As schools in Northern Virginia make plans to usher children back inside classrooms, a major question is coming swiftly to the fore: Will teachers return, too?
Teachers’ unions in all three districts, which together enroll nearly 300,000 students, are deploring the return plans as unclear, ill-conceived and insufficient to keep teachers safe during the pandemic. Educators are asking for more comprehensive cleaning, coronavirus reporting and contact tracing protocols. And they are arguing that school officials should slow down the return-to-school timeline.
“What would happen if a student or employee develops covid? We’re not sure,” said Sandy Sullivan, president of the 3,800-strong Loudoun Education Association. “It just seems there are a lot of balls up in the air with no clear answers.”
In response, school administrators are insisting teachers must return to the classroom if they cannot prove that medical necessity — such as a preexisting condition — requires they remain home. Their other options are unpaid leave or the loss of their jobs.
Arlington Public Schools recently sent an email to employees asking them to indicate whether they preferred working in-person or remotely, according to spokesman Frank Bellavia, then outlining “how to apply to an accommodation . . . for teleworking, as well as how to apply for leave.” Around the same time, the Fairfax school system delivered a similar message to roughly 650 staffers.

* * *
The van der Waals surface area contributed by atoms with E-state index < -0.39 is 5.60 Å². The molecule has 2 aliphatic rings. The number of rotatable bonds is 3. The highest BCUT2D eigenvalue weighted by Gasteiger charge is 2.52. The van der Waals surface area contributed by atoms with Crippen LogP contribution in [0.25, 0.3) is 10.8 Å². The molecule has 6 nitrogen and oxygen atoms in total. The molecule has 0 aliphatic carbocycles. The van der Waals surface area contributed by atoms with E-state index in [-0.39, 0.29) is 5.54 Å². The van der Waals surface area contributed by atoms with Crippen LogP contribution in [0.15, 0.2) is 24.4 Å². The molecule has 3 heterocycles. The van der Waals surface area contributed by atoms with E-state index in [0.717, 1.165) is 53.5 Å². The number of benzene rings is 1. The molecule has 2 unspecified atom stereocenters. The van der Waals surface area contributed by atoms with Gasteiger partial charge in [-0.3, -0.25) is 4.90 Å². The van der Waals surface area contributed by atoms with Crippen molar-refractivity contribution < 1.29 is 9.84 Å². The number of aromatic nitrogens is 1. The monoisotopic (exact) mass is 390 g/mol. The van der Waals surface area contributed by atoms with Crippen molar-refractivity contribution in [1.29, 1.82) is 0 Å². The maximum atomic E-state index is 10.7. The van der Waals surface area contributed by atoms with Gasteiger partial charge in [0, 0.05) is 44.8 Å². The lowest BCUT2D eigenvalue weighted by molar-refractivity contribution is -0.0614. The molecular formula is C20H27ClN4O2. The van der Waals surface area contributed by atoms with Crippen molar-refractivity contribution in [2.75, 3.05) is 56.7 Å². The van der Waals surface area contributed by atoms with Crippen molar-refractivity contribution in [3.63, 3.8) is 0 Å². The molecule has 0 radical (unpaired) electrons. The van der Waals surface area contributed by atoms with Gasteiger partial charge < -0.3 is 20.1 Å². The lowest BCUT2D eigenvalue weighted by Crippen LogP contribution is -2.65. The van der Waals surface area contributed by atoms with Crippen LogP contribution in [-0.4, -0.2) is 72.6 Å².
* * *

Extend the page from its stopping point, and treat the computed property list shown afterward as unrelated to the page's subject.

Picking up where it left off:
These educators — who teach special education, English language learning, elementary and career and technical education students — opened an email on Sept. 30 informing them that in-person teaching would start within the next few weeks. So that principals could plan appropriately, Fairfax officials wrote, teachers must respond within a few days by indicating which of a series of bullet-pointed options they planned to take.
The first bullet suggested returning as asked. The second allowed teachers whose “personal health condition . . . makes you high risk” to submit accommodation requests under the Americans With Disabilities Act.
The third suggested taking “an unpaid leave of absence for the balance of the school year.” Another proposed a temporary leave “for childcare reasons” before ultimately returning to in-person instruction. And the last bullet point read simply: “Resign or retire.”